“So, how was your sabbatical?”
The short answer is: “Yeah, pretty good.”
The long answer is the rest of this post.
Three things a sabbatical is good for
I went into my sabbatical thinking: “Finally. Now that I don’t have to go into the office for the next six weeks, I’m going to get so much done.”
But now that it is drawing to an end, I realise that’s not really what sabbaticals are for at all. Work is for producing output; sabbaticals are for digesting input.
What I’ve learnt is that there are three things I could usefully do to ‘digest input’ during a sabbatical:
Widen my internal and external circles
I know it sounds like crazy hippie talk, but I do think there is something to the idea of expanding your consciousness and being more open to allowing genius to descend upon your work.
As David Lynch wrote, ideas are like fish: “Little fish swim on the surface, but the big ones swim down below. If you can expand the container you’re fishing in — your consciousness — you can catch bigger fish.”
How to expand that container, that internal circle? For me, meditation helps. Spending time with people that matter to me helps. Writing about it, as I am doing so now, helps. These are specific techniques that might not work for everyone, but for me, they facilitate a better understanding of who I am and why I do what I do.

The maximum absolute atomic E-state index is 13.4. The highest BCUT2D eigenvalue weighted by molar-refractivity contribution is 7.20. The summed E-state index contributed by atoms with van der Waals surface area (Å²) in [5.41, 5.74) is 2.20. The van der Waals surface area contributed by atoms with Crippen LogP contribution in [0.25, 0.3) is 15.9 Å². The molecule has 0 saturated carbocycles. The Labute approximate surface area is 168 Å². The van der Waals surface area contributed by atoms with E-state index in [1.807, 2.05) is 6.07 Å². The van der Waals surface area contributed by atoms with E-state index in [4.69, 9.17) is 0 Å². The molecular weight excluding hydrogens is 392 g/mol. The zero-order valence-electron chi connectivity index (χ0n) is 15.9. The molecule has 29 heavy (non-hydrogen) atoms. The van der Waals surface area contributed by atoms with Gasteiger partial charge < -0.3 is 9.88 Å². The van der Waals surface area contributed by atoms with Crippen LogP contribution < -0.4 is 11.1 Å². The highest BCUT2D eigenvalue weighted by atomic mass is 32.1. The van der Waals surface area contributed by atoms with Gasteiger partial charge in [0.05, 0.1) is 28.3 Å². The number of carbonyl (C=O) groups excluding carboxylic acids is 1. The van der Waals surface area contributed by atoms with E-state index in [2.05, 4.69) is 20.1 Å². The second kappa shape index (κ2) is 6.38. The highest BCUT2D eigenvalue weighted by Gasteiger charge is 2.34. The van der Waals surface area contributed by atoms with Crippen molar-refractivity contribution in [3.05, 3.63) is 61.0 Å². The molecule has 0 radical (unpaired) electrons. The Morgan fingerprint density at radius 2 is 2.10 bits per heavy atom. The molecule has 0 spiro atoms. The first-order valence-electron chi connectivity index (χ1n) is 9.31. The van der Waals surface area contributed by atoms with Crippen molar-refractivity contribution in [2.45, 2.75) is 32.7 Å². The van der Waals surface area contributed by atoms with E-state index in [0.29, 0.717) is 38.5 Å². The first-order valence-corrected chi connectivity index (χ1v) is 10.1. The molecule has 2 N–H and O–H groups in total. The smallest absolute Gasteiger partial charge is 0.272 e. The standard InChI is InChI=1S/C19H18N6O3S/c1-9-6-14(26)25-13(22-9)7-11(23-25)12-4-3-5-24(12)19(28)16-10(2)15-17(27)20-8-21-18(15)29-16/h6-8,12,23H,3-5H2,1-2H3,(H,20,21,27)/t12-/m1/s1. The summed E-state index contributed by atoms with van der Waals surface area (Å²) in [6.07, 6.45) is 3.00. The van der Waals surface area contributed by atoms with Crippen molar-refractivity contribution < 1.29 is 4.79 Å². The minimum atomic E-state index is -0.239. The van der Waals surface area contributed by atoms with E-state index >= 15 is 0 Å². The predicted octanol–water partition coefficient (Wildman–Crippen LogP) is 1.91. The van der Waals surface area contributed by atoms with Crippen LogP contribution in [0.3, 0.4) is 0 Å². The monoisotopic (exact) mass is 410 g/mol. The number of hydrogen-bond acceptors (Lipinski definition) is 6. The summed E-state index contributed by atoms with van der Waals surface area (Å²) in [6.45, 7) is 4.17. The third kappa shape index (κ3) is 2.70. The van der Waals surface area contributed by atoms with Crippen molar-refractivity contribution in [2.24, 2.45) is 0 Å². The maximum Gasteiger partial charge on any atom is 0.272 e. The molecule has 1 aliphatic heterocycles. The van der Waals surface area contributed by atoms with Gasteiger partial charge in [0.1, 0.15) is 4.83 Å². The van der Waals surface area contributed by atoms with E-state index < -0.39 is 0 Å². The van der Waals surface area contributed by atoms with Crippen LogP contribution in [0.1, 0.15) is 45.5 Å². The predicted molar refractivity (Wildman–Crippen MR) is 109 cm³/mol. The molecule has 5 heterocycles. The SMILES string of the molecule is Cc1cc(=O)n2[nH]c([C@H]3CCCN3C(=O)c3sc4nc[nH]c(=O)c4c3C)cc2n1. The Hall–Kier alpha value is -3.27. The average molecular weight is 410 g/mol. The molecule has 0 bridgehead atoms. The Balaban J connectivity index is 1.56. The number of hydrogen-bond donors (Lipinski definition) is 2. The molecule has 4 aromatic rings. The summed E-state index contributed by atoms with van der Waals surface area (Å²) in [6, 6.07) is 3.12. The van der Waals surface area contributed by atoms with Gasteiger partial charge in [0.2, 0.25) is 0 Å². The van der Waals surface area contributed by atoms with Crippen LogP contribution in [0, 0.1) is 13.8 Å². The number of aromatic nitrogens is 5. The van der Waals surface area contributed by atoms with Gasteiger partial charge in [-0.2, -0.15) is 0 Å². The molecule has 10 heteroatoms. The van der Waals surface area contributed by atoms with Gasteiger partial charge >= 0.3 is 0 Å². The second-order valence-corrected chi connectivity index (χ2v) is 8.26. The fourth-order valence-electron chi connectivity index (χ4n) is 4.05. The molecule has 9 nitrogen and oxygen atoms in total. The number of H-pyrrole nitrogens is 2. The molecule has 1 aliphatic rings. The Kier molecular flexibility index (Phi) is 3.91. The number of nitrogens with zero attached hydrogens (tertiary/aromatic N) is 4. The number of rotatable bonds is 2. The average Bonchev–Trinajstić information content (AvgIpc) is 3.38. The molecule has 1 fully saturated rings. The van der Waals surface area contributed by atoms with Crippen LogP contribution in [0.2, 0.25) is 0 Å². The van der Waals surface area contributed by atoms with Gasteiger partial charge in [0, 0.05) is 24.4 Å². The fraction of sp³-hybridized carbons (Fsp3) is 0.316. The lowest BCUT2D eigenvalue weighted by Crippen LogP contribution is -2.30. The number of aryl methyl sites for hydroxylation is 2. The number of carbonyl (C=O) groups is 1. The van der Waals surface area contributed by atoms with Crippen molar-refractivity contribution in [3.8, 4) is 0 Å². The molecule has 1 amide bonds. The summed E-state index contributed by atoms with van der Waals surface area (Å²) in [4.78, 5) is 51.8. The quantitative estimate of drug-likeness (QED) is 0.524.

At the same time, this needs to be complemented by taking in outside stimuli to expand my external circle. So I used my sabbatical to read, watch, listen and play. I went to conferences for industries adjacent to the field I work in. I acquired new literary and cultural heroes.
Check my trajectory
As Stefan Sagmeister says, sabbaticals are the best strategy “to make sure that what I do remains a calling and doesn’t deteriorate into a job, or into career”.
I spent a fair amount of time reflecting and making sure I was on the right track. I asked myself:
- Am I still learning new things?
- What is the work I would do if I had my dream job?
- What’s stopping me from doing that work now?
I have some course adjustments in mind for 2017 as a result.
Form new habits
Despite all this, I still couldn’t entirely give up on the idea that I ought to be doing something productive during my sabbatical. So I thought about what I could do that would have the biggest impact on my life — and yet was not work. The answer was to (try to) form a new habit.
Habits are powerful. They’re difficult to form consciously, but it can be done. Going on sabbatical was an abrupt change to my daily routine, and gave me a continuous chunk of uninterrupted time — conditions conducive to forming new habits.
But even then, it’s not easy to do. I started exercising daily, but struggled at meditating daily, even though I’m more convinced of the benefits of the latter than the the former. Keeping it going beyond my sabbatical is a challenge I’m looking forward to.
Assorted wisdom I picked up
The thing about meditation is: You become more and more you
Everyone needs a place. It shouldn’t be inside of someone else
Richard Siken, via Sarah Kay